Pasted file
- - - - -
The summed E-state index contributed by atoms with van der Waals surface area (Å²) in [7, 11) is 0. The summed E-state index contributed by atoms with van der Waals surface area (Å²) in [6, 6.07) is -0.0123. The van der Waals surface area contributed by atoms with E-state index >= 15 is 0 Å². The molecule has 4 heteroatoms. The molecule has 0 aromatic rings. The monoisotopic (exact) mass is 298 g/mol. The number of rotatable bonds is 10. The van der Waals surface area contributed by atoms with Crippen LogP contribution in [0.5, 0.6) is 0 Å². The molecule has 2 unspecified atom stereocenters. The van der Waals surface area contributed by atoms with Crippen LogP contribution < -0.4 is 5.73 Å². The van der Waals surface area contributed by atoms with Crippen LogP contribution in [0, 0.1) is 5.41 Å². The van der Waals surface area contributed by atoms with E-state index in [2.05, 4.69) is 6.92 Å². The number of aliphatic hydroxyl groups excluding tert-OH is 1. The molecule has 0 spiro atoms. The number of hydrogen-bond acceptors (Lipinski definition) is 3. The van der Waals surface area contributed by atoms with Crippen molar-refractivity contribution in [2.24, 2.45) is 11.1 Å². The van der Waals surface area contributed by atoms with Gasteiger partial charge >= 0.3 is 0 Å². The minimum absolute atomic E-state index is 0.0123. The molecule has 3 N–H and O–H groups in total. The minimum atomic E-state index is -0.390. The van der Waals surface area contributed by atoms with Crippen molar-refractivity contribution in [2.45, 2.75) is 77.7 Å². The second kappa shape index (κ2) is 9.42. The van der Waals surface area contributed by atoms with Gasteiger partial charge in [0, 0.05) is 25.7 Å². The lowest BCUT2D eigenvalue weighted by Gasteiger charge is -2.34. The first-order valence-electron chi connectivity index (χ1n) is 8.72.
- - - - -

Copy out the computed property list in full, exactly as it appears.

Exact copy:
The summed E-state index contributed by atoms with van der Waals surface area (Å²) in [7, 11) is 0. The summed E-state index contributed by atoms with van der Waals surface area (Å²) in [6, 6.07) is -0.0123. The van der Waals surface area contributed by atoms with E-state index >= 15 is 0 Å². The molecule has 4 heteroatoms. The molecule has 0 aromatic rings. The monoisotopic (exact) mass is 298 g/mol. The number of rotatable bonds is 10. The van der Waals surface area contributed by atoms with Crippen LogP contribution in [0.5, 0.6) is 0 Å². The molecule has 2 unspecified atom stereocenters. The van der Waals surface area contributed by atoms with Crippen LogP contribution < -0.4 is 5.73 Å². The van der Waals surface area contributed by atoms with Crippen LogP contribution in [0, 0.1) is 5.41 Å². The van der Waals surface area contributed by atoms with E-state index in [2.05, 4.69) is 6.92 Å². The number of aliphatic hydroxyl groups excluding tert-OH is 1. The molecule has 0 spiro atoms. The number of hydrogen-bond acceptors (Lipinski definition) is 3. The van der Waals surface area contributed by atoms with Crippen molar-refractivity contribution in [2.24, 2.45) is 11.1 Å². The van der Waals surface area contributed by atoms with Gasteiger partial charge >= 0.3 is 0 Å². The minimum absolute atomic E-state index is 0.0123. The molecule has 3 N–H and O–H groups in total. The minimum atomic E-state index is -0.390. The van der Waals surface area contributed by atoms with Crippen molar-refractivity contribution in [2.45, 2.75) is 77.7 Å². The second kappa shape index (κ2) is 9.42. The van der Waals surface area contributed by atoms with Gasteiger partial charge in [0, 0.05) is 25.7 Å². The lowest BCUT2D eigenvalue weighted by Gasteiger charge is -2.34. The first-order valence-electron chi connectivity index (χ1n) is 8.72.